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How to Join the Front Line in the Army

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The "front line" in the U.S. Army refers less to a precise physical location than a general region where combat is likely to occur. The Army has infantry and armor divisions serving as its primary combat ground forces, which include Rangers and Special Forces teams that work behind enemy lines to subvert and destroy. Joining the front line is a matter of choosing the Military Occupational Specialty, or MOS, that gives you the greatest chance of getting into the fight. For any position, you must first take the Armed Services Vocational Aptitude Battery, which is a series of tests designed to help you understand your strengths and identify which Army jobs are best for you.


The most obvious and logical choice for front line duty is to join the infantry. Here, you'll engage the enemy directly -- sometimes hand-to-hand -- in efforts to actively clear positions and entrenchments. Infantry soldiers do the hard work, performing final cleanup duty. Infantry is also critical in building relationships with foreign locals and officials, hopefully making the infantryman's job easier by reducing or eliminating civilian resistance. Job training for infantry requires 14 weeks of One Station Unit Training, which includes Basic Combat Training and Advanced Individual Training. Part of the training takes place in the classroom and part in the field.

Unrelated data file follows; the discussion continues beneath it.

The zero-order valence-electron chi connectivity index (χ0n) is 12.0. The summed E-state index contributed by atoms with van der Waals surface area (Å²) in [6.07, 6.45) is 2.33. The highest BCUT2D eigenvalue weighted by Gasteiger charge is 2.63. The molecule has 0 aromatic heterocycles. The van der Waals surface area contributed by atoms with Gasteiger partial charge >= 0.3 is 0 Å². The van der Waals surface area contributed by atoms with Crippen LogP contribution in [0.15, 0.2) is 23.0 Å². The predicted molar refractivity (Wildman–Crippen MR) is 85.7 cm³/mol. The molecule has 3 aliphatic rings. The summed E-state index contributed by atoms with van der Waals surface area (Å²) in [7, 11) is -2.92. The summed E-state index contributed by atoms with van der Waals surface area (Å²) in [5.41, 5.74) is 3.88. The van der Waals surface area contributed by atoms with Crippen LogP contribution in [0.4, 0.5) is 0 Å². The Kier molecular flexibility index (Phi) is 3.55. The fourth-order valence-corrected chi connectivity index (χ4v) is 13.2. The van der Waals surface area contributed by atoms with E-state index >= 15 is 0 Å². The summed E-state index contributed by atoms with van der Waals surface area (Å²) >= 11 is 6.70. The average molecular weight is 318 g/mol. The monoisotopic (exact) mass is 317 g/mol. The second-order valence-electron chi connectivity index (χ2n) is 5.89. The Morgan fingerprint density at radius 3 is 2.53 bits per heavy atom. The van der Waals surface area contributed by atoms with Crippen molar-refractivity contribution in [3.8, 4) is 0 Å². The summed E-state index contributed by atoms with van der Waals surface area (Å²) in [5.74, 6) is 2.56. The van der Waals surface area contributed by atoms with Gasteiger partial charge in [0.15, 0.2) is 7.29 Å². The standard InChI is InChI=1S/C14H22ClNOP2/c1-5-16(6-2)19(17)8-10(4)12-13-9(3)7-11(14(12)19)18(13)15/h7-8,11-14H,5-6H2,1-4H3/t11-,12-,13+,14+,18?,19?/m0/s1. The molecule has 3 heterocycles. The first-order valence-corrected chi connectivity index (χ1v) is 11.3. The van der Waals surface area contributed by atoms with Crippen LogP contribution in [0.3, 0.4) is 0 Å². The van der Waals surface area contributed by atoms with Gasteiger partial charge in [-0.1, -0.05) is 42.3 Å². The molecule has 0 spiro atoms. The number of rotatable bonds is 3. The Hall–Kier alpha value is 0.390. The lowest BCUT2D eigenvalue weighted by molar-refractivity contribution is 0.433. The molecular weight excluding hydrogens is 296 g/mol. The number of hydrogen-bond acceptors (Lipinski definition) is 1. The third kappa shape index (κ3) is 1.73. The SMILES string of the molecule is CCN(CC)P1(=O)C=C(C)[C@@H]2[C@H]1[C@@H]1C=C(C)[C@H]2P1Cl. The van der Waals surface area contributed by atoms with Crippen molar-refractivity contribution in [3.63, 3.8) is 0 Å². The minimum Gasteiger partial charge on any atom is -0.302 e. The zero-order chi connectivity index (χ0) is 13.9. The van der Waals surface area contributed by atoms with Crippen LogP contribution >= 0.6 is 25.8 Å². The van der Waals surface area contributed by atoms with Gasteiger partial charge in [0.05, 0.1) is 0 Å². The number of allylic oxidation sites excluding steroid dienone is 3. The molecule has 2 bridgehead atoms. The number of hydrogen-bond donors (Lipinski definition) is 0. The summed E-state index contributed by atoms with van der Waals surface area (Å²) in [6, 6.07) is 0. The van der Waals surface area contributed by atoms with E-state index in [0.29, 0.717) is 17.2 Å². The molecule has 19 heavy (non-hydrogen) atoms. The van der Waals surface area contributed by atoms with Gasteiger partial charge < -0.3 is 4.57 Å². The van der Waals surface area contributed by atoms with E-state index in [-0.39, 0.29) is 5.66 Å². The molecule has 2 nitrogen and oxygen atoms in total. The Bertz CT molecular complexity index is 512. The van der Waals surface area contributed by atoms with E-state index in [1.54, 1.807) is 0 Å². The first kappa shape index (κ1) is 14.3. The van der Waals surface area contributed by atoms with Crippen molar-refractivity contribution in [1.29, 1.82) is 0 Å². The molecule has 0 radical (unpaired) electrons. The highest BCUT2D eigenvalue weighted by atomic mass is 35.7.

You can also serve in the front lines by joining armor divisions. These divisions often roll in ahead of infantry, taking out enemy tanks and ground defenses in advance. Armor also works as ground support with dismounted troops, serving to protect the troops from enemy vehicles and hard emplacements in buildings and bases. These soldiers also help transport ground troops to the field via quick fighting vehicles and troop transports. Job training for a M1 armor crewman requires 15 weeks of One Station Unit Training where you will learn tank operations, armor offensive and defensive tactics, map reading and other skills.

Special Operations

Special operations troops are engaged in front line activity and include Rangers and Special Forces. Rangers are part of quick-deploying fast strike raiding forces, securing critical areas such as airfields and munitions depots. Rangers also serve alongside conventional troops in supporting roles. Special Forces go in well in advance of the main invading force, eliminating key enemy leadership, putting in place friendlier factions in foreign governments and capturing key intelligence and personnel. Special Forces operate in small detachments and are often cut off from the bulk of main forces. There are a number of requirements to become a Special Forces soldier, including taking and passing the Army Physical Fitness Assessment and successfully completing the Pre-Basic Task list.

Attack Air Support

Aviation officers pilot Army helicopters such as the Black Hawk and Chinook. Although you'll take off from more remote locations, you will be in the line of fire as troops and anti-air stations attempt to shoot you down or disable your craft. Training for an aviation officer requires completing aviation school, where you study rotary-winged aircraft and basic flying skills.


David Lipscomb is a professional writer and public relations practitioner. Lipscomb brings more than a decade of experience in the consumer electronics and advertising industries. Lipscomb holds a degree in public relations from Webster University.

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